August 14 marked the anniversary of the birth of Sir Edward Wheewall Holden – the man considered by many to be the father of the Australian automotive industry.
Edward Holden was born in South Australia in 1885, although the Holden name goes back further than that.
In 1856, James Alexander Holden (Edward’s grandfather) started a leather and saddlery business in Adelaide called J.A. Holden & Co. In 1885, a German man named Henry Fredrick Frost joined the business, and it became Holden & Frost Ltd.
Edward, who had a keen interest in automobiles, joined the firm in 1905. By 1908, the company evolved to specialise in repairing vehicle upholstery.
After producing motorcycle sidecar bodies in 1913, Holden & Frost built its first car body for an imported Lancia chassis.
By 1917, restrictions enforced during the First World War led to the company beginning full-scale production of vehicle body shells.
In 1919, Edward Holden registered Holden’s Motor Body Builders as its own company that specialised in car bodies. It fitted bodies to Chevrolet, Dodge, Durant, Hupmobile and Overland vehicles, producing 12,000 vehicle bodies per year by 1923.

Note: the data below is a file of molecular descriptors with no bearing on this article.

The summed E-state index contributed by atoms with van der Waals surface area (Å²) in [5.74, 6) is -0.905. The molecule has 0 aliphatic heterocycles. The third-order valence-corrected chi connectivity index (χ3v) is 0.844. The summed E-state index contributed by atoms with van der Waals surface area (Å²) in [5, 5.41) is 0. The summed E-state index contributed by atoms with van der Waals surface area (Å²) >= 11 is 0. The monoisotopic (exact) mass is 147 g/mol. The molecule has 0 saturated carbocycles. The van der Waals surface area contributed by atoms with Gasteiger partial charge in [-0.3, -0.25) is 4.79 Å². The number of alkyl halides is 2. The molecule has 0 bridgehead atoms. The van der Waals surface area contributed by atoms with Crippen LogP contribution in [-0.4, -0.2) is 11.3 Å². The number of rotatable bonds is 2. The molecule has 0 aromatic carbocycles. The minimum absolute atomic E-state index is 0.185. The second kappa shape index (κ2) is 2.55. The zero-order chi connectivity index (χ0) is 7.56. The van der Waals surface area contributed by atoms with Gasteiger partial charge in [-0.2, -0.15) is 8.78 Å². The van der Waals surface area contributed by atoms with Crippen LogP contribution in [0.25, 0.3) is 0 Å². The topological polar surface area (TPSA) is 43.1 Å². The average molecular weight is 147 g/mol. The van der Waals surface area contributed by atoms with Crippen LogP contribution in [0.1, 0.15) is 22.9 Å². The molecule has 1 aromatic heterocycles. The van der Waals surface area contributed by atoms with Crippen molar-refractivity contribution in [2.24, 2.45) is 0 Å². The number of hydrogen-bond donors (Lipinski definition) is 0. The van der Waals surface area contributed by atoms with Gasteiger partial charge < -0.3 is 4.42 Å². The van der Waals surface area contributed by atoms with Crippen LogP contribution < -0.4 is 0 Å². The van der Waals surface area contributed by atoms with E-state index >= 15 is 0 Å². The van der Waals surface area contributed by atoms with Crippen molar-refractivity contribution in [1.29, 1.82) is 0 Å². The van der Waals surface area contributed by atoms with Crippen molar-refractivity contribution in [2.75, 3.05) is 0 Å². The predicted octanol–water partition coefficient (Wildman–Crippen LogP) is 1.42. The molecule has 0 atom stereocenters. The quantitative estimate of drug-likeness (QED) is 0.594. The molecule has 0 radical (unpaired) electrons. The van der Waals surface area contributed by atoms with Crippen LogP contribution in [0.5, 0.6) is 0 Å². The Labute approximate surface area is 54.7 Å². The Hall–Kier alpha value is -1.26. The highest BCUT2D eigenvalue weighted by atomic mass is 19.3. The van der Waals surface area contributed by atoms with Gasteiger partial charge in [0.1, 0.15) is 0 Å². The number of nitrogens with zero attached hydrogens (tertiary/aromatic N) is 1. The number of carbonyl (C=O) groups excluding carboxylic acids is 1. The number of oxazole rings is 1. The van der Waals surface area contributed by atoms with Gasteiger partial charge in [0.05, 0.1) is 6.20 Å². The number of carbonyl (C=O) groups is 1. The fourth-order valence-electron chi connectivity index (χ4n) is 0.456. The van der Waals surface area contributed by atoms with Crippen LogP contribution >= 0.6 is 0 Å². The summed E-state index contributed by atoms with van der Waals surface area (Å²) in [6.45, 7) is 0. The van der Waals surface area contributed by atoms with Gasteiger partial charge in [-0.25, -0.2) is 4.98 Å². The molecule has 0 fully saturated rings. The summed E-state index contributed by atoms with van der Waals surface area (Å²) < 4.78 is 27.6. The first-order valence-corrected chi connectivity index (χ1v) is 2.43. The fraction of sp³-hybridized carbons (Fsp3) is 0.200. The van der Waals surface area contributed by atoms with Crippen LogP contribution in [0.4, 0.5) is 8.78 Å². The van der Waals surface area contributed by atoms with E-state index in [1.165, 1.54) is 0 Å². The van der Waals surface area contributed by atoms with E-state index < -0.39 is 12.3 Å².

The following year, Holden was appointed the sole body builder for General Motors in Australia, and produced 22,000 bodies in 65 different styles.
The ‘lion and stone’ badge was designed in 1928, signifying the triumph of the invention of the wheel, and features on all Holden products to this day.
By 1929 the company employed 3400 people and was the largest automotive body builder in the British Empire.
The Great Depression forced Edward to the US to discuss merger talks with GM, and led to the amalgamation of Holden’s with General Motors Australia in 1931, forming General Motors-Holden’s Pty Ltd. GM paid £1,116,000 for Holden’s, a significant amount at the time.
As a part of the merger, the ‘Holden’ name was chosen in honour of Edward. Other potential names for the company included Austral, Boomerang, Canbra (from Canberra), Emu, GeM, Melba and Woomerah.
Edward was appointed chairman and joint managing director of General Motors-Holden’s in 1931, and held the position as chairman until his became ill and passed away in 1947, one year before the first locally produced Holden – the 48-215 – rolled of the production line.
What are your greatest memories of Holden? What is your favourite model from the brand’s history? Feel free to reminisce in the comments section below.